Oliver Cromwell (American soldier)

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Oliver Cromwell
Born(1752-05-24)May 24, 1752
Black Horse, Province of New Jersey
(now Columbus, New Jersey)
DiedJanuary 1853 (aged 100)
Burlington, New Jersey
Broad Street Methodist Church, Burlington, New Jersey
Allegiance United States
Service/branchContinental Army
Years of service1777–1783
Unit2nd New Jersey Regiment
AwardsBadge of Military Merit

Oliver Cromwell (May 24, 1752 – January 1853) was an African-American soldier, who served in the American Revolutionary War. He was born a free black man in Black Horse (now the Columbus section of Mansfield Township, Burlington County, New Jersey),[1] and was raised as a farmer.

War service[edit]

Private Cromwell served in several companies of the 2nd New Jersey Regiment between 1777 and 1783, seeing action at the battles of Trenton (1776), Princeton (1777), Brandywine (1777), Monmouth (1778), and at the final siege of Yorktown (1781).[2]

After Yorktown, Cromwell left the army. Commander-in-Chief George Washington personally signed Cromwell's discharge papers and also designed the Badge of Military Merit, which he awarded to Cromwell.[3]

Some years after retirement, Cromwell applied for a veteran's pension. Although he was unable to read or write, local lawyers, judges, and politicians came to his aid, and he was granted a pension of $96 a year. He purchased a 100-acre farm outside Burlington, fathered 15 children, then spent his later years at his home at 114 East Union Street in Burlington.[4]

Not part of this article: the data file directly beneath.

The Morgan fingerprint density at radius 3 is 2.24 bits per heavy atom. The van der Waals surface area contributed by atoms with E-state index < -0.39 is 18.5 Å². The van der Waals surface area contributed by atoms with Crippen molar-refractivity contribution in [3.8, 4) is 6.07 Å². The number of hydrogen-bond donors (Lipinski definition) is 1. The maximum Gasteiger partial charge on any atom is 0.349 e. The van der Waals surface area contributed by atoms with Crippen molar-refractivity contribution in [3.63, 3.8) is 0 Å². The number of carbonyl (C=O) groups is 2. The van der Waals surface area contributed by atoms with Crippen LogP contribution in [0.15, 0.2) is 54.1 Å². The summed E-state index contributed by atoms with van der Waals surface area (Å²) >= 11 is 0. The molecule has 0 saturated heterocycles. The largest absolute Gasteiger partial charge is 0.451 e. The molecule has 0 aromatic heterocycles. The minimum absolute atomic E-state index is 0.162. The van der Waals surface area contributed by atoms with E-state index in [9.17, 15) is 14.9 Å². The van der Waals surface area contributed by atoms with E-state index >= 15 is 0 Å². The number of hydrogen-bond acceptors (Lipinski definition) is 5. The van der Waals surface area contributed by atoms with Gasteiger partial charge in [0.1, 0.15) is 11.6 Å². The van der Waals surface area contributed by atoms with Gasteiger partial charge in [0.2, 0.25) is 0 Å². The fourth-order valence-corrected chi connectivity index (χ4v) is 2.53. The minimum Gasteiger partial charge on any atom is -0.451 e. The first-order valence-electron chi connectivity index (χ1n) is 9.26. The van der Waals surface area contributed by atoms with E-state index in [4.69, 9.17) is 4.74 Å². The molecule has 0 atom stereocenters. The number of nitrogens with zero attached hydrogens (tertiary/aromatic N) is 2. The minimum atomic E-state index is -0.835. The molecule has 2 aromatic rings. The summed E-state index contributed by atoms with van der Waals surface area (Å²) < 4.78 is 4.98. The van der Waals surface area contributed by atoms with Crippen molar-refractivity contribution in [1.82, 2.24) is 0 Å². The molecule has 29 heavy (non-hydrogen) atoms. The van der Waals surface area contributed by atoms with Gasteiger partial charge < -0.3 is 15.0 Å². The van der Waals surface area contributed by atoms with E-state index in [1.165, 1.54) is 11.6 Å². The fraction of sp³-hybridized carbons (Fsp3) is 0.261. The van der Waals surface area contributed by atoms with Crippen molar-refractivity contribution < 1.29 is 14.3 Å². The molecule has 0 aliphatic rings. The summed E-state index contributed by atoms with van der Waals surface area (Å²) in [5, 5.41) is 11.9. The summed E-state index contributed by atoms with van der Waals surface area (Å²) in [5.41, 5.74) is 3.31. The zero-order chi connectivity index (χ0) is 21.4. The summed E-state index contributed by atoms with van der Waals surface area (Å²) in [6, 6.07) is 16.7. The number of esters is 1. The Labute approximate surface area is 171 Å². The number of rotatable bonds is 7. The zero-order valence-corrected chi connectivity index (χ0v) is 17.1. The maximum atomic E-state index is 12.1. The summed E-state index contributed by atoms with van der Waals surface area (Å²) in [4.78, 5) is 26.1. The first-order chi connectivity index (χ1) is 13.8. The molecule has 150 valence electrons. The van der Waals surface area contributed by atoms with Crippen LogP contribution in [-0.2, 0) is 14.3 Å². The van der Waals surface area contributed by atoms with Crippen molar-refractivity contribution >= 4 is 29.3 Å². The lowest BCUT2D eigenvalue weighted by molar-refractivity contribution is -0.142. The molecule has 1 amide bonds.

Cromwell died in January 1853. He left behind several children, grandchildren, and great-grandchildren, but there was no one to raise a marker over the grave of the private. He lived to be 100 years old, outliving 14 of his children and 1 of his grandchildren, and is buried in the cemetery of the Broad Street Methodist Church. His descendants live in the city to this day.[4]


It is possible that Cromwell is depicted in the famous Washington Crossing the Delaware portrait, although this is unlikely.


  1. ^ "African American Patriots of the Revolutionary War". fold3.com. 2013. Retrieved February 22, 2013.
  2. ^ Kaufmann, Sue (June 16, 2012). "Oliver Cromwell in Burlington – fighting the patriot cause". Hidden New Jersey. Retrieved February 22, 2013.
  3. ^ Davis, Burke (1976). Black Heroes of the American Revolution.
  4. ^ a b "Oliver Cromwell". Burlington County Department of Cultural Affairs and Tourism. 2013. Archived from the original on January 29, 2013. Retrieved February 22, 2013.